Welcome to this week’s OU Nightly Weekly Weather Recap!
It has been a warm and dry start to March across the Sooner State. Temperatures topped out in the 70s over the last few days, which is a nice start to meteorological Spring from the sub-freezing temperatures and sleet recorded last week.
Norman hit 79 degrees on Thursday, recording its warmest day of 2022 so far, according to NWS Norman. Winds also gusted up to 26 miles per hour on Thursday, which is fueling fire conditions across the state Friday into Saturday.
Avalanche Warning in Idaho
It was a busy week for portions of northern Idaho. An avalanche warning was issued for parts of the panhandle, where the Idaho Panhandle Avalanche Center confirmed an avalanche took place Thursday at 12:33 MST in the Selkirk Mountains.
Fortunately, no injuries nor fatalities were reported in the avalanche. Residents in the area are advised to remain vigilant as wet snow and rain could trigger further activity in the coming days.
The Weekend Ahead
Temperatures will warm back up into the mid-70s on Friday, but clouds will continue to build in from the west. Southerly winds around 20 miles per hour can also be expected for Friday.
The NWS in Norman issued a Red Flag Warning for portions of central and western Oklahoma, north central Texas including the panhandle, southwestern Kansas, southeastern Colorado, and northeastern New Mexico from 10am to 8pm on Saturday. They warn, “Any fires that start will be difficult to contain.”
This fire weather warning will accompany “southwest winds gusting in excess of 45 miles per hour, humidity as low as 10%, and high temperatures in the upper 70s and lower 80s,” per NWS Norman.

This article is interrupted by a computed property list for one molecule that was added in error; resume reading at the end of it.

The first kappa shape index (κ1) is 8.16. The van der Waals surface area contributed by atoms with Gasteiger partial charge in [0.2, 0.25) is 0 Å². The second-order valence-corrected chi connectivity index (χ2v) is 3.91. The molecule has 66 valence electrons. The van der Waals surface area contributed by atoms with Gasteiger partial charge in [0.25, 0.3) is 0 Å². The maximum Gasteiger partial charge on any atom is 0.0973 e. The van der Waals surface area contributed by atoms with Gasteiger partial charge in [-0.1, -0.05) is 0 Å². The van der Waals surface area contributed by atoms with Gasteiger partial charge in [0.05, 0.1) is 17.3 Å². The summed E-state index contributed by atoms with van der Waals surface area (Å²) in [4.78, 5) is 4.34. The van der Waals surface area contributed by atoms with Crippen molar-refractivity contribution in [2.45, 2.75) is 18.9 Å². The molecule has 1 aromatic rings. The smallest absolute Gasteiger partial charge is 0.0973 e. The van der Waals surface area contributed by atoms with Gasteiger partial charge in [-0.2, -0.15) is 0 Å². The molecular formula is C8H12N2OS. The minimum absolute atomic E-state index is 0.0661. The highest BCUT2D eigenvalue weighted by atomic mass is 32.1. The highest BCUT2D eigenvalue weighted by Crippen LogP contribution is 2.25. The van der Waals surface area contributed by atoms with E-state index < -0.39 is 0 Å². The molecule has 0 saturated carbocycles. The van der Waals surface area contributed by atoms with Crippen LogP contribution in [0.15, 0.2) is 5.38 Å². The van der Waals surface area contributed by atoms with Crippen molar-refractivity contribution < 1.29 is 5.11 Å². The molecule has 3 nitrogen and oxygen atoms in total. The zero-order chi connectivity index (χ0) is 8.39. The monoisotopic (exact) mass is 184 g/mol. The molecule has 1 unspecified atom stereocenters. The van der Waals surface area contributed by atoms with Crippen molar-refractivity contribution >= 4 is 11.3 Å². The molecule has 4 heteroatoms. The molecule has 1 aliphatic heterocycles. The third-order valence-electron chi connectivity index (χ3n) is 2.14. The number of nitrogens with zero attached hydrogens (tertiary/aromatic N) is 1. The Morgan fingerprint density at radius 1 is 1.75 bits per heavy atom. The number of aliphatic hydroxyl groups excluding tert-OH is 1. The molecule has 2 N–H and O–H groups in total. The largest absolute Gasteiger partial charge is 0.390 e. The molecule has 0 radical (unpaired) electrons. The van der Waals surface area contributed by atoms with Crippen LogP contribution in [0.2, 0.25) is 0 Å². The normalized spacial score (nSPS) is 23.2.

The chance of showers and thunderstorms returns across eastern Oklahoma Saturday.
Portions of extreme southeastern Oklahoma are also gearing up for a possible severe weather event Sunday evening accompanying a cold front.
The Storm Prediction Center has portions of Texas, Oklahoma, Arkansas, Missouri, Tennessee, and Kentucky under a slight risk for severe weather, with the main threats being hail and damaging winds, although an isolated tornado cannot be ruled out.
Behind the cold front, temperatures will dip down into the 40s for the first part of next week, before sunshine returns and temperatures begin to climb back into the 50s and 60s.
Your National Forecast
A storm system will bring heavy snowfall to portions of the Pacific Northwest and higher elevations of the Rocky Mountains and Sierra Nevada Friday through Saturday.
The NWS in Billings, Montana issued a winter storm warning for portions of the state and Wyoming through noon on Saturday. The NWS warns that “Precipitation may start as light freezing drizzle before becoming all snow,” where accumulations could top 8 inches in some areas.
Drivers are encouraged to postpone all travel and conditions will become treacherous over the next 36 hours.
An icy mix will begin taking shape across portions of the Northern Plains, Minnesota, and Wisconsin on Friday into Saturday night.
The NWS in Aberdeen, South Dakota reports a winter storm will bring snow accumulations “less than 6 inches. Ice accumulations are possible, especially east of the James River in east central South Dakota.”
Thunderstorms will also fire in eastern Nebraska, Iowa, southern Minnesota, and Wisconsin on Saturday.
The NWS in Omaha reports “Strong to possibly severe storms will be possible Saturday afternoon… After the passage of the cold front, very strong wind gusts up to 50 mph are expected to develop.”
Critical fire conditions will likewise be present for portions of the Southwest United States Friday into Saturday. The NWS in Albuquerque issued a Red Flag Warning for portions of New Mexico on Friday and tweeted conditions that could contribute to fire weather.